Matthew 18:21-35 New American Bible (Revised Edition) (NABRE)

21 Then Peter approaching asked him, “Lord, if my brother sins against me, how often must I forgive him? As many as seven times?” 22 [a]Jesus answered, “I say to you, not seven times but seventy-seven times. 23 That is why the kingdom of heaven may be likened to a king who decided to settle accounts with his servants. 24 [b]When he began the accounting, a debtor was brought before him who owed him a huge amount. 25 Since he had no way of paying it back, his master ordered him to be sold, along with his wife, his children, and all his property, in payment of the debt. 26 [c]At that, the servant fell down, did him homage, and said, ‘Be patient with me, and I will pay you back in full.’ 27 Moved with compassion the master of that servant let him go and forgave him the loan. 28 When that servant had left, he found one of his fellow servants who owed him a much smaller amount.[d] He seized him and started to choke him, demanding, ‘Pay back what you owe.’ 29 Falling to his knees, his fellow servant begged him, ‘Be patient with me, and I will pay you back.’ 30 But he refused. Instead, he had him put in prison until he paid back the debt. 31 Now when his fellow servants saw what had happened, they were deeply disturbed, and went to their master and reported the whole affair. 32 His master summoned him and said to him, ‘You wicked servant! I forgave you your entire debt because you begged me to. 33 Should you not have had pity on your fellow servant, as I had pity on you?’ 34 Then in anger his master handed him over to the torturers until he should pay back the whole debt.[e] 35 [f]So will my heavenly Father do to you, unless each of you forgives his brother from his heart.”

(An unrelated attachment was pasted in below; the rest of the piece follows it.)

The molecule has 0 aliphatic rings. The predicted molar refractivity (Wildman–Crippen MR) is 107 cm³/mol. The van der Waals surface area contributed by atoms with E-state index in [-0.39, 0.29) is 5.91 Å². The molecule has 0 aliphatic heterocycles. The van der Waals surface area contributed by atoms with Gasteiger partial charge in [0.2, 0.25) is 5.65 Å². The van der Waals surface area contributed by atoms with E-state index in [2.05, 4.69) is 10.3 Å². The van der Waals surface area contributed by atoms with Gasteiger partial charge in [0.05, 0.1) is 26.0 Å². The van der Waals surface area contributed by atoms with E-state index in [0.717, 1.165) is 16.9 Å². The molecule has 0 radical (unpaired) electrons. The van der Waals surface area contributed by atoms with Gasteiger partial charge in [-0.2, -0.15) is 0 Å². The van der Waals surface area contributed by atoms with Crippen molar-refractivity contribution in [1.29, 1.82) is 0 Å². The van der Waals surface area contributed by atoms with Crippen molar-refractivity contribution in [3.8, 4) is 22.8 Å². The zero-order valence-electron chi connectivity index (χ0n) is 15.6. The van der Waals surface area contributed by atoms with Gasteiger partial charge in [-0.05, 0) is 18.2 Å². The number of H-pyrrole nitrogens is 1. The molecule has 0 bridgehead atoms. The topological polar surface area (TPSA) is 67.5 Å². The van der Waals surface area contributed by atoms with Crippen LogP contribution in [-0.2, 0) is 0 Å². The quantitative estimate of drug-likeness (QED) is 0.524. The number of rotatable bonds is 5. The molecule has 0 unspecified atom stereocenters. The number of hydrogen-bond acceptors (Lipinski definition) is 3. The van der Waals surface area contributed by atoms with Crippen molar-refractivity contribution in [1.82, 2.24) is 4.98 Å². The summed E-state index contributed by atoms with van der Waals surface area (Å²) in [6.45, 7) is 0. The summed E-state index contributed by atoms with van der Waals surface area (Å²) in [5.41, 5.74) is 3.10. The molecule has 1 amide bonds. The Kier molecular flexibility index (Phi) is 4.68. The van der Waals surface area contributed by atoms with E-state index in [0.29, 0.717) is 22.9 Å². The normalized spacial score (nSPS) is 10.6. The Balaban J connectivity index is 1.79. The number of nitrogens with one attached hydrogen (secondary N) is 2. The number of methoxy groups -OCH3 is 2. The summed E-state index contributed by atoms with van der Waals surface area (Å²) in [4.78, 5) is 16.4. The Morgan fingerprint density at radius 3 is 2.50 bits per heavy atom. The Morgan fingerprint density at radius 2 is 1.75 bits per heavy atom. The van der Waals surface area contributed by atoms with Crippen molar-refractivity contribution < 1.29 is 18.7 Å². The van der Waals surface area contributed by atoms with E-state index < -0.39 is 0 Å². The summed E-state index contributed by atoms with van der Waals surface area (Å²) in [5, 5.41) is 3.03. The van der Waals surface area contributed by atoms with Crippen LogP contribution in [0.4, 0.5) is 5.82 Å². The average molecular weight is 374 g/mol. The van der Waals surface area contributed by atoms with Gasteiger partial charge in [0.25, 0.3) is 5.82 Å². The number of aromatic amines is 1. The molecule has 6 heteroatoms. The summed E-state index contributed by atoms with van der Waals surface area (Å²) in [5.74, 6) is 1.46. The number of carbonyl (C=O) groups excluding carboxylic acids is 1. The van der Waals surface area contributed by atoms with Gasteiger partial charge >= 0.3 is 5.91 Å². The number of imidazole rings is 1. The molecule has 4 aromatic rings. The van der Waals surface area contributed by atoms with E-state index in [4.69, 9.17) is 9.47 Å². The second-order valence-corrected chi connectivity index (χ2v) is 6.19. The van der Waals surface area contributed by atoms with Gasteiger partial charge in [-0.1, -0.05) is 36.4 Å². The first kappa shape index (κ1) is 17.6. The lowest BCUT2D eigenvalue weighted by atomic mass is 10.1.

1. 18:22 Seventy-seven times: the Greek corresponds exactly to the LXX of Gn 4:24. There is probably an allusion, by contrast, to the limitless vengeance of Lamech in the Genesis text. In any case, what is demanded of the disciples is limitless forgiveness.
  2. 18:24 A huge amount: literally, “ten thousand talents.” The talent was a unit of coinage of high but varying value depending on its metal (gold, silver, copper) and its place of origin. It is mentioned in the New Testament only here and in Mt 25:14–30.
  3. 18:26 Pay you back in full: an empty promise, given the size of the debt.
  4. 18:28 A much smaller amount: literally, “a hundred denarii.” A denarius was the normal daily wage of a laborer. The difference between the two debts is enormous and brings out the absurdity of the conduct of the Christian who has received the great forgiveness of God and yet refuses to forgive the relatively minor offenses done to him.
  5. 18:34 Since the debt is so great as to be unpayable, the punishment will be endless.
  6. 18:35 The Father’s forgiveness, already given, will be withdrawn at the final judgment for those who have not imitated his forgiveness by their own.
New American Bible (Revised Edition) (NABRE)

Scripture texts, prefaces, introductions, footnotes and cross references used in this work are taken from the New American Bible, revised edition © 2010, 1991, 1986, 1970 Confraternity of Christian Doctrine, Inc., Washington, DC All Rights Reserved. No part of this work may be reproduced or transmitted in any form or by any means, electronic or mechanical, including photocopying, recording, or by any information storage and retrieval system, without permission in writing from the copyright owner.